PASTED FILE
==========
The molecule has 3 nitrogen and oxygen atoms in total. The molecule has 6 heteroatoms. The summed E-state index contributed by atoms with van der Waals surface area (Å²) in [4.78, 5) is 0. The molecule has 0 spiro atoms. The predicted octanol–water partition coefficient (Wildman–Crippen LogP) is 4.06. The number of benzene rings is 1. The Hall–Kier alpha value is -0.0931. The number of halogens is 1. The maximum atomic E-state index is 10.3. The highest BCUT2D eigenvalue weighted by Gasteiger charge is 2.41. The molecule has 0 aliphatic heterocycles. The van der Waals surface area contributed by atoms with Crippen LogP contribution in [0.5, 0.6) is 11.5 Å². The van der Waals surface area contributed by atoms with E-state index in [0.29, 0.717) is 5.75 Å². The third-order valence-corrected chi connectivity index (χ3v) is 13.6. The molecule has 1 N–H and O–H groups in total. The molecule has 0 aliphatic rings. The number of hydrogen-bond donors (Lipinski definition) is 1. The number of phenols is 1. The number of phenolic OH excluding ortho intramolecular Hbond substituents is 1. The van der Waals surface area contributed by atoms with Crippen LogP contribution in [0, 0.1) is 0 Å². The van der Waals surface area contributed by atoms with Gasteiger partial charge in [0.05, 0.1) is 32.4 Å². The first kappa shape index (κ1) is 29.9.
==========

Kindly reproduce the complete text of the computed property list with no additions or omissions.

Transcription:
The molecule has 3 nitrogen and oxygen atoms in total. The molecule has 6 heteroatoms. The summed E-state index contributed by atoms with van der Waals surface area (Å²) in [4.78, 5) is 0. The molecule has 0 spiro atoms. The predicted octanol–water partition coefficient (Wildman–Crippen LogP) is 4.06. The number of benzene rings is 1. The Hall–Kier alpha value is -0.0931. The number of halogens is 1. The maximum atomic E-state index is 10.3. The highest BCUT2D eigenvalue weighted by Gasteiger charge is 2.41. The molecule has 0 aliphatic heterocycles. The van der Waals surface area contributed by atoms with Crippen LogP contribution in [0.5, 0.6) is 11.5 Å². The van der Waals surface area contributed by atoms with E-state index in [0.29, 0.717) is 5.75 Å². The third-order valence-corrected chi connectivity index (χ3v) is 13.6. The molecule has 1 N–H and O–H groups in total. The molecule has 0 aliphatic rings. The number of hydrogen-bond donors (Lipinski definition) is 1. The number of phenols is 1. The number of phenolic OH excluding ortho intramolecular Hbond substituents is 1. The van der Waals surface area contributed by atoms with Crippen LogP contribution in [0, 0.1) is 0 Å². The van der Waals surface area contributed by atoms with Gasteiger partial charge in [0.05, 0.1) is 32.4 Å². The first kappa shape index (κ1) is 29.9.